Occupation, Environment, and Mental Health
Wu, Alexander Chu
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AbstractDespite a decades-old call for better understanding of the role of environmental pollutant influences on mental health, a comprehensive review of the literature on non-occupational exposures to environmental pollutants and adult mental health has not been performed. Second, the Germanwings Flight 9525 crash has brought the sensitive subject of airline pilot mental health to the forefront in aviation. Third, scientists use biomarkers to evaluate metal exposures. One biomarker, toenails, is easily obtained and minimally invasive, but less commonly used as a biomarker of exposure. Their utility will depend on understanding characteristics of their variation in a population over time. Fourth, toenails are less commonly used as a biomarker of exposure and has not been evaluated on its relationship with psychiatric outcomes; particularly depression and anxiety.
We reviewed the existing literature on environmental pollutant exposures and three specific mental health outcomes (depression, anxiety, and suicide) published on PubMed, Embase, Web of Science, and PsychINFO through the end of year 2016. Second, we conducted a descriptive cross-sectional study via an anonymous web-based survey administered to airline pilots between April and December 2015. Third, we utilized linear mixed models to assess correlation between toenail metal concentrations in multiple toenail samples from the same subject collected years apart among participants in the VA Normative Aging Study (NAS). Fourth, we utilized multivariate linear and logistic mixed models to assess the association with five toenail metals and outcomes measured by the Brief Symptom Index (BSI).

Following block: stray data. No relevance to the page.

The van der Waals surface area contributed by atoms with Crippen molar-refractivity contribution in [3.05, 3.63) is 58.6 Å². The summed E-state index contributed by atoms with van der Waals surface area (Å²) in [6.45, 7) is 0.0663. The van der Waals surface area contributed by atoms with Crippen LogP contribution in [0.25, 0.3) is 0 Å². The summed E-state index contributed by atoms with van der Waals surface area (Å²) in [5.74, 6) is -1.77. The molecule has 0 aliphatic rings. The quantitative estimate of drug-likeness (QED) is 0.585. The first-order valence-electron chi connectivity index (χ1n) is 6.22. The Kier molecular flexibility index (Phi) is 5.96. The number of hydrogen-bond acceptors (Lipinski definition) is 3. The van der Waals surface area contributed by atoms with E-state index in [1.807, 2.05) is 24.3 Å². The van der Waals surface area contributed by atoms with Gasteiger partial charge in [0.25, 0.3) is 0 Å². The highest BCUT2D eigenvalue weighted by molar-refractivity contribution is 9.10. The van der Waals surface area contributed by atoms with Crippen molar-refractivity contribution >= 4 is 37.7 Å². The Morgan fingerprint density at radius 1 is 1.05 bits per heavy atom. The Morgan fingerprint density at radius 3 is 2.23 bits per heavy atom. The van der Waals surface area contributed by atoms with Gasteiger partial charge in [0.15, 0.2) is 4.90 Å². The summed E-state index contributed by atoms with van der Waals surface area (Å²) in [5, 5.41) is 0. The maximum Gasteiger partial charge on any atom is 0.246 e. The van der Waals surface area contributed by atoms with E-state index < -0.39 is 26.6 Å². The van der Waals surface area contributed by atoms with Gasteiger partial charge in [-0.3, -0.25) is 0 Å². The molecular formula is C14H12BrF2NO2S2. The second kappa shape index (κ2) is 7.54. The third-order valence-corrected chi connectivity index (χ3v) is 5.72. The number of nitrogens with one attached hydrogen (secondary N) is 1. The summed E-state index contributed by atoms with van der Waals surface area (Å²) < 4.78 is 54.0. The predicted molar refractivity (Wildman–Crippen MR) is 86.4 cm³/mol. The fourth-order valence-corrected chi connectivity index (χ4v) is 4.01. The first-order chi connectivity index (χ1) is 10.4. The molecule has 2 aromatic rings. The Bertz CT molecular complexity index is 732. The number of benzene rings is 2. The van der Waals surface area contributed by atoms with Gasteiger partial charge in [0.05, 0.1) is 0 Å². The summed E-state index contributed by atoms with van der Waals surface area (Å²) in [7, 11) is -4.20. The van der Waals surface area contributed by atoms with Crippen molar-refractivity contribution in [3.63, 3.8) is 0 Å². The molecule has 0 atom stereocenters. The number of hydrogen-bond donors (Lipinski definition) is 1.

The current literature, although limited, clearly suggests many kinds of environmental exposures may be risk factors for depression, anxiety, and suicide. Overall, the strongest studies appear to be of air pollution exposure. Second, hundreds of pilots currently flying are managing depressive symptoms perhaps without the possibility of treatment due to the fear of negative career impacts. Third, our results suggest that lead, arsenic, cadmium, manganese, and mercury levels from toenail clippings can reasonably reflect exposures over several years in elderly men in the NAS. Fourth, our study tentatively suggests that toenails from NAS participants may be an important biomarker to measure the association between metals and symptoms of depression or anxiety.
Citable link to this pagehttp://nrs.harvard.edu/urn-3:HUL.InstRepos:37945632